So these blog entries will begin with TERMINAL and venture out to the broader picture. My hope is to provide a little of that PR profile to Barry Jones and TERMINAL and kick off a conversation about whether or not Internet, Digital and other New Media Artworks get proportionately less attention than they deserve. Conversation is what this medium is all about, and any strategies used successfully by others might work for TERMINAL and beyond. In the interest of full disclosure, I need to be clear that as a New Media Artist, I have a vested interest in this subject. So like Picasso, I enter this blogging project as a spy looking for clues, and since this is a public forum, any clues uncovered by what we hope will be a frenetic conversation, will benefit everyone who cares enough to read and contribute. To kick things off, I will begin with a conversation with Barry Jones and end with a call for the community to share what they think. Here goes:

DC  Spensely: Professor Jones, please share some details about the difficulties you have had generating PR for TERMINAL.

PBJ: I hope I don’t sound to whiny here …

I try to think about TERMINAL’s mission in two ways: to expose my University and local community to important and groundbreaking internet art and to engage and contribute to the art world. I have had some success locally with PR, but the greatest hurdle I face is education. Even though artists have been making art on the internet for over 20 years, it is an incredibly new concept to most people. I find that I have to attempt to define the medium in every press release, no easy task since the medium is continually redefining itself. I still get many emails and phone calls asking where the gallery is located.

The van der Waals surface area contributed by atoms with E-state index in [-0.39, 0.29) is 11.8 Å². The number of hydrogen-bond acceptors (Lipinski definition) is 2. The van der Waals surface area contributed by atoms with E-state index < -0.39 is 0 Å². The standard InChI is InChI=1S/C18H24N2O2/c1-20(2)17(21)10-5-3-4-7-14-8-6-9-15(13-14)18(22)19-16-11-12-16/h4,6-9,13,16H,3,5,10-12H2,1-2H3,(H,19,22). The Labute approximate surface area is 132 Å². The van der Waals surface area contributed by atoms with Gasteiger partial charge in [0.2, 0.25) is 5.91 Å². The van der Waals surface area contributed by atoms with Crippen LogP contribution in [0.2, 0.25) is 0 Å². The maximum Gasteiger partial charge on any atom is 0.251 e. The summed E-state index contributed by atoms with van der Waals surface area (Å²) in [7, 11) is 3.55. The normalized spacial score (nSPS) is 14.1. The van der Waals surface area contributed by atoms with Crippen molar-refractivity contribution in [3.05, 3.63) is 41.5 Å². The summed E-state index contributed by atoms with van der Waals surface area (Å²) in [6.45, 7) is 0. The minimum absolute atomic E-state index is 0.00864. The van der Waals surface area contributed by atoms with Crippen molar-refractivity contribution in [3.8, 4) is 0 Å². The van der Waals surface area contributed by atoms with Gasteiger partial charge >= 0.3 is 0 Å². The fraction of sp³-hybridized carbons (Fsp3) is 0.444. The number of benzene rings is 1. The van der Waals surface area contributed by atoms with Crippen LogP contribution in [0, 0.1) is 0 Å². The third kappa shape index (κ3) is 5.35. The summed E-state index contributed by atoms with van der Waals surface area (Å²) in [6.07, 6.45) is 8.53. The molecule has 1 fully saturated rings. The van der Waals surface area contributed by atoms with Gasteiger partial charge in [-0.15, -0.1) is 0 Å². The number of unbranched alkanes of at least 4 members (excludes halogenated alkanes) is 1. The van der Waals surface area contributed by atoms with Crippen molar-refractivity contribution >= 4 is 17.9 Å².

The greatest difficulty I have faced is entering a conversation with the larger art world. This may be due to a southern inferiority complex, but it seems that the home base of an internet art site matters when it comes to art world attention. Does the art world pay more attention to organizations based in larger art centers? Also, TERMINAL is a one-person operation, which makes doing the PR right a challenge.

DC: Do you think this is a broader trend, this lack of acknowledgment for Internet, Digital and New Media Arts? And if so, why?

PBJ:  I certainly do think this is a larger trend. The logistics of exhibiting new media work is difficult for most institutions (equipment, technical knowledge, etc.) and internet-based work in particular creates even greater problems since it does not require a gallery or museum at all. The fact that most of this work is ephemeral and not object based also creates problems, and as far as PR goes, it can be incredibly difficult to explain.

DC: Since you asked this question, what have you uncovered? What strategies have you encountered and have you had any successes you can share?